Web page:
If your eyes could see temperatures as bright colors this image is what Cyclone Felleng, north of Madagascar, looked like on the night of Jan. 28 (and you would have to be high in space as well, of course). The black, white and purple are the coldest upper regions of the storm, which according to NASA folks, rose to about 170,000 (52,000 meters) feet above sea level.
Think about that for a second. That's 32 miles (52 km) up, or almost five times higher than commercial airliners fly. It's no wonder such storms have a big effects on the stratosphere. They are, quite literally, the Earth's "up" escalator from the troposphere (where the weather is and we live) into the stratosphere, as it was explained to me a few years back by one of NASA's atmospheric physicists. It's via these tropical storms that man-made pollutants travel, and eventually move towards the poles and do things like destroy the ozone layer.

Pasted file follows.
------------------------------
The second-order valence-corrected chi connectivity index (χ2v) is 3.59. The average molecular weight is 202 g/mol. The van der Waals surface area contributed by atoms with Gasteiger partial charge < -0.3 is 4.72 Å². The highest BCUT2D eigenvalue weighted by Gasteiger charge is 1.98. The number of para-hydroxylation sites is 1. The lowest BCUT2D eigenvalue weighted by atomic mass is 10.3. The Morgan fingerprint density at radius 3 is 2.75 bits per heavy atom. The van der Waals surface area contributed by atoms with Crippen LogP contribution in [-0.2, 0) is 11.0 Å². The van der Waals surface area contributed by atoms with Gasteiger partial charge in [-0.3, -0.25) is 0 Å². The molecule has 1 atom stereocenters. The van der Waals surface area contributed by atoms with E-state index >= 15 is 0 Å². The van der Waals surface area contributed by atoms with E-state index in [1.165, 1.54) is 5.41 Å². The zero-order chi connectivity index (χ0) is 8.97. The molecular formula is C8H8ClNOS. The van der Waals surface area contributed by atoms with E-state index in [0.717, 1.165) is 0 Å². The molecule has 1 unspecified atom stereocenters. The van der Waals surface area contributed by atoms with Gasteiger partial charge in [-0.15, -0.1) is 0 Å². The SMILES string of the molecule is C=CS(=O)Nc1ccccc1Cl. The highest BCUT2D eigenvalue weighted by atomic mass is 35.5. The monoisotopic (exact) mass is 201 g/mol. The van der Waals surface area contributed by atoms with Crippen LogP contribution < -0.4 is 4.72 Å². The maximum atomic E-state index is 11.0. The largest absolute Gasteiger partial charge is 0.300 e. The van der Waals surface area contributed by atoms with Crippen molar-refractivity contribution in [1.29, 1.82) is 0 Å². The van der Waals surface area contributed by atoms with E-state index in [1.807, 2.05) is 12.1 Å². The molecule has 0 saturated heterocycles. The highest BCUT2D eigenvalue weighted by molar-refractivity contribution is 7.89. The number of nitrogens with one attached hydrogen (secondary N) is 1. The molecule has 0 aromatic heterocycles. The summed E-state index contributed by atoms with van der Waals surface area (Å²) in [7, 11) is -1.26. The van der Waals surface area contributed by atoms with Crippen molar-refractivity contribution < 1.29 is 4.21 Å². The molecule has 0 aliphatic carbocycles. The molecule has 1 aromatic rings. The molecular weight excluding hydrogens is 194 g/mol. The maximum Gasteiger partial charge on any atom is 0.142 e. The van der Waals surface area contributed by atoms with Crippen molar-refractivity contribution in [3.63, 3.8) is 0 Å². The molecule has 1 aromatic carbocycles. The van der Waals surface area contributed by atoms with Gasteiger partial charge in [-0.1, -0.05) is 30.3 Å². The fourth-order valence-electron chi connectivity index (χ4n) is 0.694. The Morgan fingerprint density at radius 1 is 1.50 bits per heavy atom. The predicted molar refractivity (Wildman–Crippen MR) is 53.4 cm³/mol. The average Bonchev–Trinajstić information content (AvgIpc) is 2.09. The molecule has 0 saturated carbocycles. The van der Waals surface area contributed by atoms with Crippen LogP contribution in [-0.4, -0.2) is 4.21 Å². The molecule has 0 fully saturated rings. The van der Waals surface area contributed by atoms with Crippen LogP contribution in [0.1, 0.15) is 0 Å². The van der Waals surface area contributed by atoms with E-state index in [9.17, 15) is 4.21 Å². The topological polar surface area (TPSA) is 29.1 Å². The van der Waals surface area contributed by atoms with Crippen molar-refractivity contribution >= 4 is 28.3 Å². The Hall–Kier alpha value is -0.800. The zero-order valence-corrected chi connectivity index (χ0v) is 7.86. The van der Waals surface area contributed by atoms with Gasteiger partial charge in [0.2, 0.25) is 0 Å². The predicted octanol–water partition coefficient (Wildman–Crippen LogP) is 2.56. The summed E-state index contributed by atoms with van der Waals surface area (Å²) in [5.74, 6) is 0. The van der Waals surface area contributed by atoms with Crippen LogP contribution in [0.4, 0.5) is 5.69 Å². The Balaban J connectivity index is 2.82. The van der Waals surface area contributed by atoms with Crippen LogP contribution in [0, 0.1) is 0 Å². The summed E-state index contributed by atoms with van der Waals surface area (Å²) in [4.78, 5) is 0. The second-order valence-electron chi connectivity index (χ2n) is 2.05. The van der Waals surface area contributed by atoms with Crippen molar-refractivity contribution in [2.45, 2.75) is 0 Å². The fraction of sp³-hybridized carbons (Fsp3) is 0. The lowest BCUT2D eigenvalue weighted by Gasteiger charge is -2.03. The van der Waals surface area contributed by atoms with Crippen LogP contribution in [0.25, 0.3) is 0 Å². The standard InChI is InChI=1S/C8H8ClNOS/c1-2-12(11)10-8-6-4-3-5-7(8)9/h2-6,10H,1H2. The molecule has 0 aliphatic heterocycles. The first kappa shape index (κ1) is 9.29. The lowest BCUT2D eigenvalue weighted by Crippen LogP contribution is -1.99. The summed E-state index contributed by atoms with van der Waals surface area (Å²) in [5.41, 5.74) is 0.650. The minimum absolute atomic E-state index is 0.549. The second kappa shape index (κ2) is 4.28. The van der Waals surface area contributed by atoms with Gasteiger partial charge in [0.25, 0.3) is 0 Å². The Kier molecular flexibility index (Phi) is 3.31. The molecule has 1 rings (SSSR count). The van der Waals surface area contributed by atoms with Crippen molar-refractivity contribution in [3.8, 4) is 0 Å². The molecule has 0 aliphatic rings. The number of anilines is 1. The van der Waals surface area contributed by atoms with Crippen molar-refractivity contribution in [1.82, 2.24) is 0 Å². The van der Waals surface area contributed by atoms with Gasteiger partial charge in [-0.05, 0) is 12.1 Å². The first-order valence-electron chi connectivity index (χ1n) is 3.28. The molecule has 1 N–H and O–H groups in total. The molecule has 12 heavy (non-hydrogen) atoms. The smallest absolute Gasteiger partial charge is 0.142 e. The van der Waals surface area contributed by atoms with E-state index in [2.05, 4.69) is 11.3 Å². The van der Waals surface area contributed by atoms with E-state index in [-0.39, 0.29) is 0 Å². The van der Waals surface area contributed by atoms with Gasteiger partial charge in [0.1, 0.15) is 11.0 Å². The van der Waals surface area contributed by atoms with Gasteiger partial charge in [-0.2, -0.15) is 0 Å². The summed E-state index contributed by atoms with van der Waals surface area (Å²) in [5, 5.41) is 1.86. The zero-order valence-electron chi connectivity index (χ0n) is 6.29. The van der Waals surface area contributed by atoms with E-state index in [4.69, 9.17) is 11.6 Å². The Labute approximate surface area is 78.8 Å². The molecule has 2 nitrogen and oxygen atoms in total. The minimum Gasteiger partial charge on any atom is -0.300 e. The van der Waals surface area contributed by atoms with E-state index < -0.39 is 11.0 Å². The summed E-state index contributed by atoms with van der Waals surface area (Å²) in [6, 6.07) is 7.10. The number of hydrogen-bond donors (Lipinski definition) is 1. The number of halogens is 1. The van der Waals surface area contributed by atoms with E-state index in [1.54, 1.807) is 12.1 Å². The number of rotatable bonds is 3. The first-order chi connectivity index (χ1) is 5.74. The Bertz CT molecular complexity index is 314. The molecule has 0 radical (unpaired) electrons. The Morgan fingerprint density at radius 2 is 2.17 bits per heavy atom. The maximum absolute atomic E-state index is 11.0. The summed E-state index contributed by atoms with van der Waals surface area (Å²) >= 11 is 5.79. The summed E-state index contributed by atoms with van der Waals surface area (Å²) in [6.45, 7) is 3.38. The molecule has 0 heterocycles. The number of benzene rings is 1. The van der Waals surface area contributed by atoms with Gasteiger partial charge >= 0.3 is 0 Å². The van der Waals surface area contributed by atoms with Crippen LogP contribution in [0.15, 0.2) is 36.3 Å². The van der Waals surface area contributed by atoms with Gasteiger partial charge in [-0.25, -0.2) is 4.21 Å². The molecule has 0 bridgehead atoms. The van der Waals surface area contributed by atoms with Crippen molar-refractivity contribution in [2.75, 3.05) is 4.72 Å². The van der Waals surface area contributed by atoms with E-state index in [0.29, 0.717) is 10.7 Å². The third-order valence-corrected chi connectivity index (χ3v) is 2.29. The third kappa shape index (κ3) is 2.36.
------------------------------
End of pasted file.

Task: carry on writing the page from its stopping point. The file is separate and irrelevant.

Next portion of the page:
This image is yet another fantastic product of the new NASA-NOAA Suomi NPP satellite. The full storm history and more images are available on NASA's Hurricane Web Page: www.nasa.gov/mission_pages/hurricanes/archives/2013/h2013
Credit: William Straka, UWM/NASA/NOAA